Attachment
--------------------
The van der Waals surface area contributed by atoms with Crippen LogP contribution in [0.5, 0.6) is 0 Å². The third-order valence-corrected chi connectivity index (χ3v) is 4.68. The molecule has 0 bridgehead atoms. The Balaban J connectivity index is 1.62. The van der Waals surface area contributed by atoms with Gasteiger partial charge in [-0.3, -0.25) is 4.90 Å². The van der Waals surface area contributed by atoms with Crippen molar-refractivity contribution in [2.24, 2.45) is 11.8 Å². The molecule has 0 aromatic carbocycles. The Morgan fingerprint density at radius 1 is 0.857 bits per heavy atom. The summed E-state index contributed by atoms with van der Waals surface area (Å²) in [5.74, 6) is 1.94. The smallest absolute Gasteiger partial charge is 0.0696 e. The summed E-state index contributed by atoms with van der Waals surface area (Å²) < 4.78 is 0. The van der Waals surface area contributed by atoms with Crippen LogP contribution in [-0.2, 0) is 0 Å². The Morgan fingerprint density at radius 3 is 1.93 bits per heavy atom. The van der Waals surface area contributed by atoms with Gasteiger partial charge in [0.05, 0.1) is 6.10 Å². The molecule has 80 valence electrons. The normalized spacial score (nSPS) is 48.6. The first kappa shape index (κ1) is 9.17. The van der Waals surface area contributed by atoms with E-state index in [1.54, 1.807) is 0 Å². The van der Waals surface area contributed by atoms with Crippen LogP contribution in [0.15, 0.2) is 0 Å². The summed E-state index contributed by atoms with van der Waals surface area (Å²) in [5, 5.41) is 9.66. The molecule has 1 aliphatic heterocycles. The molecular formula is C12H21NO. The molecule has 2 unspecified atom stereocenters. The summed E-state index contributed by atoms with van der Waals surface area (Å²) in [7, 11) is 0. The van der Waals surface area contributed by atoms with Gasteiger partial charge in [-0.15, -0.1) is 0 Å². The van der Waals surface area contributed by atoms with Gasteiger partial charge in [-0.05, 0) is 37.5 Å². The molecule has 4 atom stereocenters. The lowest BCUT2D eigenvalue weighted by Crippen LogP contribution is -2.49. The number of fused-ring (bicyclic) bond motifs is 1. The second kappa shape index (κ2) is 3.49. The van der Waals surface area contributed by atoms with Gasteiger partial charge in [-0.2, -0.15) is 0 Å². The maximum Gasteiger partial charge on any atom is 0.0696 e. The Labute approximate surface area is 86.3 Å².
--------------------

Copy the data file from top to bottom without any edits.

The van der Waals surface area contributed by atoms with Crippen LogP contribution in [0.5, 0.6) is 0 Å². The third-order valence-corrected chi connectivity index (χ3v) is 4.68. The molecule has 0 bridgehead atoms. The Balaban J connectivity index is 1.62. The van der Waals surface area contributed by atoms with Gasteiger partial charge in [-0.3, -0.25) is 4.90 Å². The van der Waals surface area contributed by atoms with Crippen molar-refractivity contribution in [2.24, 2.45) is 11.8 Å². The molecule has 0 aromatic carbocycles. The Morgan fingerprint density at radius 1 is 0.857 bits per heavy atom. The summed E-state index contributed by atoms with van der Waals surface area (Å²) in [5.74, 6) is 1.94. The smallest absolute Gasteiger partial charge is 0.0696 e. The summed E-state index contributed by atoms with van der Waals surface area (Å²) < 4.78 is 0. The van der Waals surface area contributed by atoms with Crippen LogP contribution in [-0.2, 0) is 0 Å². The Morgan fingerprint density at radius 3 is 1.93 bits per heavy atom. The van der Waals surface area contributed by atoms with Gasteiger partial charge in [0.05, 0.1) is 6.10 Å². The molecule has 80 valence electrons. The normalized spacial score (nSPS) is 48.6. The first kappa shape index (κ1) is 9.17. The van der Waals surface area contributed by atoms with E-state index in [1.54, 1.807) is 0 Å². The van der Waals surface area contributed by atoms with Crippen LogP contribution in [0.15, 0.2) is 0 Å². The summed E-state index contributed by atoms with van der Waals surface area (Å²) in [5, 5.41) is 9.66. The molecule has 1 aliphatic heterocycles. The molecular formula is C12H21NO. The molecule has 2 unspecified atom stereocenters. The summed E-state index contributed by atoms with van der Waals surface area (Å²) in [7, 11) is 0. The van der Waals surface area contributed by atoms with Gasteiger partial charge in [-0.15, -0.1) is 0 Å². The van der Waals surface area contributed by atoms with Gasteiger partial charge in [-0.05, 0) is 37.5 Å². The molecule has 4 atom stereocenters. The lowest BCUT2D eigenvalue weighted by Crippen LogP contribution is -2.49. The number of fused-ring (bicyclic) bond motifs is 1. The second kappa shape index (κ2) is 3.49. The van der Waals surface area contributed by atoms with Gasteiger partial charge in [-0.2, -0.15) is 0 Å². The maximum Gasteiger partial charge on any atom is 0.0696 e. The Labute approximate surface area is 86.3 Å².